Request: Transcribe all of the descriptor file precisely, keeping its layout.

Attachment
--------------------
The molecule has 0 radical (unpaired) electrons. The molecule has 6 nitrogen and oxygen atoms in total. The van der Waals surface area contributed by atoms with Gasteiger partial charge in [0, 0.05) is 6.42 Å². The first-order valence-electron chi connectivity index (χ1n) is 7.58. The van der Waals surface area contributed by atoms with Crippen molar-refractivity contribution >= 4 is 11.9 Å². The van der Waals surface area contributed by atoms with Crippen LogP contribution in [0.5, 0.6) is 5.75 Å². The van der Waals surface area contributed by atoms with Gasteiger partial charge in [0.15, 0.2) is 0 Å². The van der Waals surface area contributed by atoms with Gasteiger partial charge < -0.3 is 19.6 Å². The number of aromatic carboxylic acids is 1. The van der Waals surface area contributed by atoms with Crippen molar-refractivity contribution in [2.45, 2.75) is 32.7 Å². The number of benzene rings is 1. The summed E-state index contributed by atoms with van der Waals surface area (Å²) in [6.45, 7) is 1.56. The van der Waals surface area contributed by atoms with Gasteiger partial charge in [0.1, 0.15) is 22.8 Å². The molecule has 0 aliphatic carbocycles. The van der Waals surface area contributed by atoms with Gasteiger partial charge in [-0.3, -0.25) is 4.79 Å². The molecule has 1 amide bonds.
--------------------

The molecule has 0 radical (unpaired) electrons. The molecule has 6 nitrogen and oxygen atoms in total. The van der Waals surface area contributed by atoms with Gasteiger partial charge in [0, 0.05) is 6.42 Å². The first-order valence-electron chi connectivity index (χ1n) is 7.58. The van der Waals surface area contributed by atoms with Crippen molar-refractivity contribution >= 4 is 11.9 Å². The van der Waals surface area contributed by atoms with Crippen LogP contribution in [0.5, 0.6) is 5.75 Å². The van der Waals surface area contributed by atoms with Gasteiger partial charge in [0.15, 0.2) is 0 Å². The van der Waals surface area contributed by atoms with Gasteiger partial charge < -0.3 is 19.6 Å². The number of aromatic carboxylic acids is 1. The van der Waals surface area contributed by atoms with Crippen molar-refractivity contribution in [2.45, 2.75) is 32.7 Å². The number of benzene rings is 1. The summed E-state index contributed by atoms with van der Waals surface area (Å²) in [6.45, 7) is 1.56. The van der Waals surface area contributed by atoms with Gasteiger partial charge in [0.1, 0.15) is 22.8 Å². The molecule has 0 aliphatic carbocycles. The van der Waals surface area contributed by atoms with Gasteiger partial charge in [-0.3, -0.25) is 4.79 Å². The molecule has 1 amide bonds.